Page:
Families of the Children Who Found Themselves on the Wrong Side of the Law – Human Roghts Association Diyarbakir Branch- Diyarbakir Bar- Diyarbakir Medical Association- Mazlum Der Diyarbakir Branch
I. WHAT WAS THE INITIATIVE ESTABLISHED FOR?
Following the incidents in Diyarbakir on 28 March 2006, approximately 400 children according to the official figures, and 700 children according to unofficial figures, were detained and subjected to inhuman treatment at detention centres. A large number of these children were arrested and were indicted for up to nearly a quarter of a century long imprisonment sentences. In the meantime the TMK [Turkish Civil Code ] was amended and the local Courts referred the sentences given to the children to the Supreme Court of Appeals Sentences General Council, where the sentences were confirmed and implemented, thus a child who threw stones and made the victory sign started serving 25 years. The sentencing of children for 25 years for stoning the police caused an outrage as it seemed to be unjust. This offended the sense of justice of the children’s families, lawyers defending the children, human rights organisations, children focused NGO’s, Law Societies, intellectuals, columnists, and created a general outrage. All national papers started publishing articles and columns, meetings were held, primarily in Diyarbakir but also in Ankara, Istanbul, Izmir, Adana and other cities, where press announcements were made, resulting in an immediate public outcry. An initiative started in Diyarbakir named ‘Justice for Children Initiative’, setting up a website called www.cocuklaraadalet.com, 1050 intellectuals signed the petition and more and more people are signing the petition daily
II- WHAT HAS THE INITIATIVE DONE?
Initially the ‘Justice for Children Initiative’ was established by the families of the children and subsequently it grew with the support of NGOs. At present, there are more than 20 organisations participating and providing active support within the Initiative. The initiative established a web site, launched a petition, visited numerous NGOs in Diyarbakir and sent information via email to a large number of people and organisations. The Initiative called for active participation at the court hearings, ensured the attendance of activists of children’s’ rights from Istanbul and Ankara, supported and showed solidarity with the families, and made press announcements in front of Diyarbakir Judiciary and Diyarbakir E type prison. The initiative visited DTPs [Democratic Society Party ] Diyarbakir members of Parliament and submitted a brief to them. DTP’s Sirnak Member of Parliament, Sevahir Bayindir, submitted a bill to the Turkish Grand National Assembly’s Speaker, proposing that children be excluded from the Prevention of Terrorism Act. In a response to a parliamentary question by DTP’s Diyarbakir MP Selahattin Demirtas, the Minister of Justice Sahin stated that in 2006 and 2007 a total of 4,784 cases were heard under the Prevention of Terrorism Act including 11,720 people, 737 of whom were children. Sahin also stated that within the same period, 2,469 cases, 422 of which were cases of children, were opened in accordance with Article 220 of the TCK [Turkish Penal Code] for forming an illegal organisation, being a member of an organisation, and carrying out propaganda on behalf of an illegal organisation. All together, 17,510 people were prosecuted. In his response Sahin stated that in the years 2006-2007, 2,239 cases were opened in accordance with Article 314 of the TCK, which regulates the offences concerning the forming of armed organisations and running them, and that a total of 6,582 people, including 413 children, were prosecuted.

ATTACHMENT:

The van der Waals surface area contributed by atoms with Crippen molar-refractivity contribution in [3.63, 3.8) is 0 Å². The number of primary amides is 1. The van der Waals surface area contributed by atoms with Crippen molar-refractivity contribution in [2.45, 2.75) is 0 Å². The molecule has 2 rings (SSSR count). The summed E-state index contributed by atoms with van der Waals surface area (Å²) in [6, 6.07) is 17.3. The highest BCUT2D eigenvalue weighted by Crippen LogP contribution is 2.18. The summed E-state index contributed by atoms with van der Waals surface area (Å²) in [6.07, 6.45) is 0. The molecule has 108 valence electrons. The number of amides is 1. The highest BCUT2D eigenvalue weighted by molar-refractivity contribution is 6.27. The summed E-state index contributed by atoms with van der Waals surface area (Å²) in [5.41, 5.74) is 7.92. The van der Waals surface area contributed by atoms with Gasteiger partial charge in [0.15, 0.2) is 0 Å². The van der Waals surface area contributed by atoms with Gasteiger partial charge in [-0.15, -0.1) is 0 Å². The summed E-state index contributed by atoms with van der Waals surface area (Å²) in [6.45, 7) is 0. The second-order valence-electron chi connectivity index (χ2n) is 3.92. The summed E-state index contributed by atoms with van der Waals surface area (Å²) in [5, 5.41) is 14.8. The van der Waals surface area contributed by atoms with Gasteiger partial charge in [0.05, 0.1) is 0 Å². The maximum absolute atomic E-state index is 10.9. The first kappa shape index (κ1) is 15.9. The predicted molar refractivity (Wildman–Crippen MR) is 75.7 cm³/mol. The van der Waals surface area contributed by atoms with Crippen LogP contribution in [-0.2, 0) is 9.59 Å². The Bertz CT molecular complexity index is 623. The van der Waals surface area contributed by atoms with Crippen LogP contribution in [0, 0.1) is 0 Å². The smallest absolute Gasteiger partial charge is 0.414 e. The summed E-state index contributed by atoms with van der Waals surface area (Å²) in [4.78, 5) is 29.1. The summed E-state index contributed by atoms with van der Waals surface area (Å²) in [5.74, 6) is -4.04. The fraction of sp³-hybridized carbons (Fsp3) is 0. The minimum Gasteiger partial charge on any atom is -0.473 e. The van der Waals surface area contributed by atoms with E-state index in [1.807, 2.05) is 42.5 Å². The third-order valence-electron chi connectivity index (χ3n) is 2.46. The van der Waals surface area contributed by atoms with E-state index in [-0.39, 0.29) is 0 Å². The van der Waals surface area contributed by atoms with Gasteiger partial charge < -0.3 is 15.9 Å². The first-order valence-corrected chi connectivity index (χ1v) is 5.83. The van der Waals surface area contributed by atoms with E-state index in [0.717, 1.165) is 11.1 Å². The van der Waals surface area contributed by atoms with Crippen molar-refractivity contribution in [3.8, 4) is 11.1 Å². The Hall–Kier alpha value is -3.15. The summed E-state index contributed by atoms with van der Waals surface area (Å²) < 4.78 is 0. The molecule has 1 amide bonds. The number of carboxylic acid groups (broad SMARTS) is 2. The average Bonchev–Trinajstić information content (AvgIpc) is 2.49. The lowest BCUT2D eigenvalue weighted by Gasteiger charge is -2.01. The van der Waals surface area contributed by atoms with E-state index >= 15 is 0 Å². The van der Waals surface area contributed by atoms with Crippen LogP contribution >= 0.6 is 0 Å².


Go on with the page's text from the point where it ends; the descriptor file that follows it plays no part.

TMK 737 Children
TCK 220 422 children
TCK 314 413 children were prosecuted. Although a research had not been carried out yet, it is estimated that the number of children who fell into dispute with the law was around 500. It has been estimated that the number of children detained in connection with the 15 February 2009 incidents were 14 in Diyarbakir, 15 in Mardin and around 50 in total.